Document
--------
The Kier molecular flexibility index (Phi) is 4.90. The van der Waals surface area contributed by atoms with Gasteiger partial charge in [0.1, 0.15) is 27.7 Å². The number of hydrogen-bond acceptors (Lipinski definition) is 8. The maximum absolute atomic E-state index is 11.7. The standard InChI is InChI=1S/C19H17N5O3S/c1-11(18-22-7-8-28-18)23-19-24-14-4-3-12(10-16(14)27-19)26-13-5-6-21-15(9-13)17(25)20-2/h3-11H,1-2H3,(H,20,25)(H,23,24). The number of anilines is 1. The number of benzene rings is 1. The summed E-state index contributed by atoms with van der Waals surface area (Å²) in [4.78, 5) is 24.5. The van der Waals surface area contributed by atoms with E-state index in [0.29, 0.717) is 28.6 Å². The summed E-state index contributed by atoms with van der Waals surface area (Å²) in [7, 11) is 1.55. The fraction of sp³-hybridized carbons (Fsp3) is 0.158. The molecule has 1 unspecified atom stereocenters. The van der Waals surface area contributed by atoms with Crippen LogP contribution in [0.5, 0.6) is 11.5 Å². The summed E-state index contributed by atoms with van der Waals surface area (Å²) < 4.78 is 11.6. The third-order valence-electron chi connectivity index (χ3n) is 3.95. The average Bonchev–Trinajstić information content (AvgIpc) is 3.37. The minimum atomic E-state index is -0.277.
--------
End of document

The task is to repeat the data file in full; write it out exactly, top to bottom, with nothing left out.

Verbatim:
The Kier molecular flexibility index (Phi) is 4.90. The van der Waals surface area contributed by atoms with Gasteiger partial charge in [0.1, 0.15) is 27.7 Å². The number of hydrogen-bond acceptors (Lipinski definition) is 8. The maximum absolute atomic E-state index is 11.7. The standard InChI is InChI=1S/C19H17N5O3S/c1-11(18-22-7-8-28-18)23-19-24-14-4-3-12(10-16(14)27-19)26-13-5-6-21-15(9-13)17(25)20-2/h3-11H,1-2H3,(H,20,25)(H,23,24). The number of anilines is 1. The number of benzene rings is 1. The summed E-state index contributed by atoms with van der Waals surface area (Å²) in [4.78, 5) is 24.5. The van der Waals surface area contributed by atoms with E-state index in [0.29, 0.717) is 28.6 Å². The summed E-state index contributed by atoms with van der Waals surface area (Å²) in [7, 11) is 1.55. The fraction of sp³-hybridized carbons (Fsp3) is 0.158. The molecule has 1 unspecified atom stereocenters. The van der Waals surface area contributed by atoms with Crippen LogP contribution in [0.5, 0.6) is 11.5 Å². The summed E-state index contributed by atoms with van der Waals surface area (Å²) < 4.78 is 11.6. The third-order valence-electron chi connectivity index (χ3n) is 3.95. The average Bonchev–Trinajstić information content (AvgIpc) is 3.37. The minimum atomic E-state index is -0.277.